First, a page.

This was kind of a writing experiment for Levithan. Jonathan Farmer sends him pictures, and he writes the story around the pictures. It's the kind of thing that can work well for a short story, but to write an entire novel around random pictures, taken by somebody who has no idea what you're writing? It can lead to strange, even random twists in the novel where Levithan has to bend his story around whatever he's just been given.

That's bad enough, but much of the book is written like this struck
Michelle Arrow

Ahaha, so this is what I really felt like while I was reading this book, but hey, not in a bad or negative way. Most of the time, I was just like "Hey! Oh yeah! That point there's cool! Where's the next interesting thing?" I was kind of lost reading this book, but I don't know if it was just me.

This definitely is not one of David Levithan's best novels. I loved how he chose this to be written with photographs, that is absolutely hipster and gorgeous all at the same time.

"This is it. This
Miss Bookiverse
Lang und breit
Every You, Every Me ist ein experimenteller Roman. Nicht nur, dass die Geschichte mit Fotos bereichert wird, auch im Textbild springen einen immer wieder durchgestrichene Wörter und Sätze an. Für manche mag das störend, gar unnütz herüberkommen, aber wer Originalität schätzt, wird begeistert sein.
Das viele Durchstreichen verdeutlicht meiner Meinung nach nur das Chaos in Evans Gedankenwelt. Die Geschichte ist aus seiner Sicht geschrieben und seit seine beste Freundin Arial nicht meh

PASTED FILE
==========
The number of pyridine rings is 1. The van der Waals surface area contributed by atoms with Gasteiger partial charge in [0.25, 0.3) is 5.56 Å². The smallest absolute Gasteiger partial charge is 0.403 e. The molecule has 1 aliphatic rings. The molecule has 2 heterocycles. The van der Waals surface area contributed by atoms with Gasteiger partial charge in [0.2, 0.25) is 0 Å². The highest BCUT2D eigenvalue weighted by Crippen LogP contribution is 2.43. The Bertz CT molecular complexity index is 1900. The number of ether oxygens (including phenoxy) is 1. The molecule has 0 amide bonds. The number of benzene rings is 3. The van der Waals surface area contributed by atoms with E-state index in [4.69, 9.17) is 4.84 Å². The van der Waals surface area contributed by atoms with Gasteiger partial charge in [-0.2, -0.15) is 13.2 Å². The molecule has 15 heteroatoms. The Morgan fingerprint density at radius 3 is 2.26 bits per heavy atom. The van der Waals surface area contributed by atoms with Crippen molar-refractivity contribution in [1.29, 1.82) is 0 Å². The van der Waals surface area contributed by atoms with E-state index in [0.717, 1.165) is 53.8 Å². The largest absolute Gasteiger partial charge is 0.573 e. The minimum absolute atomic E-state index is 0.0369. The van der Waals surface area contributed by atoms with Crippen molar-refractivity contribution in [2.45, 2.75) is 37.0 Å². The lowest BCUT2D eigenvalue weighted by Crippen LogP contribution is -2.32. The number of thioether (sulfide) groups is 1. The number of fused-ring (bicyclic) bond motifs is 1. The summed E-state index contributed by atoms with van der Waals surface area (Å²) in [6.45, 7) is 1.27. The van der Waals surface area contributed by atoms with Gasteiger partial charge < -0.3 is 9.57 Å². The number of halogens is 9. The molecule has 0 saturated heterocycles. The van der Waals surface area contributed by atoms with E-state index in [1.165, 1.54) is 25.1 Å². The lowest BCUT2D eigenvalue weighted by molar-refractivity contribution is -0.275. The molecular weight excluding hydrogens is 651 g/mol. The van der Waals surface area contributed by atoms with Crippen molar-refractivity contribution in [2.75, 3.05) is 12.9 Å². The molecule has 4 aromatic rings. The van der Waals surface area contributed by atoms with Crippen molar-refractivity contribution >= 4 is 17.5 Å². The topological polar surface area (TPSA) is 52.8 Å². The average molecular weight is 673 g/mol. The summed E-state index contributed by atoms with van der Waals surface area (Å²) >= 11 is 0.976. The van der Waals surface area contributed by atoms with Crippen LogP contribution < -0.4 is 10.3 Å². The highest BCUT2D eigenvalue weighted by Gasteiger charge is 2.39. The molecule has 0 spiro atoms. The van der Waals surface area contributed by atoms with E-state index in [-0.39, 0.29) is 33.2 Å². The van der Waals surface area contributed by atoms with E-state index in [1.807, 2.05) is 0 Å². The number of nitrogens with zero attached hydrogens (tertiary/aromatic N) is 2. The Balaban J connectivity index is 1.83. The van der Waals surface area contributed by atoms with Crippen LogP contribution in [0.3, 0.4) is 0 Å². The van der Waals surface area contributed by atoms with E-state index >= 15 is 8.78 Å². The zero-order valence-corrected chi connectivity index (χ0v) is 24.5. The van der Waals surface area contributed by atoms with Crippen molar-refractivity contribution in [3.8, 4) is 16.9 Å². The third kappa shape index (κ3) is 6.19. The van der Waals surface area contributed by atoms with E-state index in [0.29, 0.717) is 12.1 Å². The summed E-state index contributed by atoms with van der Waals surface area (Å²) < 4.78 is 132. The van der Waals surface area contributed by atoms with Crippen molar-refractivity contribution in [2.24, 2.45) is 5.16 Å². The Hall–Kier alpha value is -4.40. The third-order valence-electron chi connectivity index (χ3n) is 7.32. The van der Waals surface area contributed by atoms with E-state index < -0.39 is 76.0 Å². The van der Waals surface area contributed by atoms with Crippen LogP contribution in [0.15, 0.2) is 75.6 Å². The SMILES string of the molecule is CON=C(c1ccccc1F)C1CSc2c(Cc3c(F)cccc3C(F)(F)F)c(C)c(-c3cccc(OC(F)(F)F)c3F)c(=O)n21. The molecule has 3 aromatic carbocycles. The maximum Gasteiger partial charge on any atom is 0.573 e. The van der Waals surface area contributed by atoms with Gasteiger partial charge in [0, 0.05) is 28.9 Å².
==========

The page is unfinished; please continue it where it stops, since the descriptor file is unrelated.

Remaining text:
If somebody wanted to know what it was like to have depression I would tell them to read this book. Not because I think its awful: The opposite! The thoughts that Evan has and how he reacts match very nearly perfectly with how having depression really feels.

Beyond that, the descriptions and photos and mysteries were all brilliant, although the climax was a bit of a let down in some ways. (Dana is an idiot. It felt too simple. Why did the book have to end?)

I found myself confused about Ariel. Li
Hazel (Stay Bookish)
There are so many versions of a person. We never completely understand a person, even if he/she is our closest friend, because we will only see one side of them. "You know one me. Just like I know one you. But you can't know every me. And I can't know every you."

Evan lost his best friend, Ariel. Evan blames himself. Suddenly, he comes along a mysterious photograph that is followed up by more curious pictures. Evan thinks Ariel is back to torment him, because of what he did to her. Photographs, m
Melek G.
There are things I loved about this book and things that I hated about this book. Nothing in between, nothing that makes me want to go grab another experimental book, or another David Levithan book. Everything is separated by a fine line.

What I loved:
*Evan's crazyness. Because let's face it, Evan was crazy. You can take it literally or figuratively, I'm fine with both and I'm pretty sure Mr. Levithan will be fine with that as well.
*The design, if this is the right word for that. I loved especial
-I feel like the cross outs in this book would hold more weight if they weren't /crossed out.
-SO MANY THINGS TO UNDERLINE. The writing is very Perks of Being a Wallflower without mimicking the style of concept like Letters To The Dead.
-Fiona is the real Wallflower.
-This would make an excellent movie.